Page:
CX Chronicles…the good, the bad and the cold


Posted by auscxmag

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words & photography: Fiona Morris


WARNING: this is a bit of a novel (I have 3 races and other stuff to tell you about.. if you make it to the end I have included extra photos too!)

Three CX races, made friends with the French, got a stern word by one of the Mr UCI men and watched the snow and the temperature fall. It’s been a pretty big week, include in that Christmas and New Years and it’s really just been one big party.

Im going to skip the CX races news for the minute and move straight onto making friends with the French, don’t worry I promise to discuss the racing later.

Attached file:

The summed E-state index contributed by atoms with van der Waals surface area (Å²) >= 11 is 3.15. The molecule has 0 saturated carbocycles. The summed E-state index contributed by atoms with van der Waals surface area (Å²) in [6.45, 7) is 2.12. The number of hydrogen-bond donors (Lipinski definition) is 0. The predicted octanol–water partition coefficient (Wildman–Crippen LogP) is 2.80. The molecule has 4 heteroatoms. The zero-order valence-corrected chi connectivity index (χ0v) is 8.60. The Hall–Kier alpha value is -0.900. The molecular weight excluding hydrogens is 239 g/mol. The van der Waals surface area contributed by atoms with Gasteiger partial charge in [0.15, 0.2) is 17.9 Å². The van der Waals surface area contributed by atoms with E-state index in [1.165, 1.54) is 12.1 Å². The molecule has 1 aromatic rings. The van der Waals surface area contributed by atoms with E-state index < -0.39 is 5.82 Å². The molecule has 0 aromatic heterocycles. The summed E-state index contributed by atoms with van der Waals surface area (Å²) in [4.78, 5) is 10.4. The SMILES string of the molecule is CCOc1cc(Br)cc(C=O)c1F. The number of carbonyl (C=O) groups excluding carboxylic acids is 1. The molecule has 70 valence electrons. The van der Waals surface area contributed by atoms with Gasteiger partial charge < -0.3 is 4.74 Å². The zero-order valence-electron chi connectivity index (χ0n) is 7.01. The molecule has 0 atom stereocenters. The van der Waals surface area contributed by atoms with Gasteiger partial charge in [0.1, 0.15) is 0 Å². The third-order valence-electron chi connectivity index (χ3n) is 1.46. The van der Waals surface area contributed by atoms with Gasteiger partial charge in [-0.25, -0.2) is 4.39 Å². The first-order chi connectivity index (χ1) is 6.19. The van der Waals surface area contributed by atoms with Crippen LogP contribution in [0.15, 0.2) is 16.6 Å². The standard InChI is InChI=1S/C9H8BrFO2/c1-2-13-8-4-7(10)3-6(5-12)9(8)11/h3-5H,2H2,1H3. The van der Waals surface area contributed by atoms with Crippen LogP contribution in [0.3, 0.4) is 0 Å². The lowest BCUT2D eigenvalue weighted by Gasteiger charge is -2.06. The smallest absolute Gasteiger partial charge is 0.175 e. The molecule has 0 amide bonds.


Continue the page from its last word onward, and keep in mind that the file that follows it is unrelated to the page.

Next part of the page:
As you may be aware CX is pretty big over Belgium way, the villages prepare for the festivities by closing the streets off, emptying the car parks and bunting off pretty much the entire village so the race can weave its magic through the centre. The car parks are turned into little hubs, the prime car parks are for Elite men, sometimes women…and then the U23, juniors, officials and VIP sponsors of the race. For the Super Prestige and other non-world cup races, the Belgium teams get prime parking and the rest of the elite teams tend to get allocated the narrow streets surrounding…I believe they call that favouritism.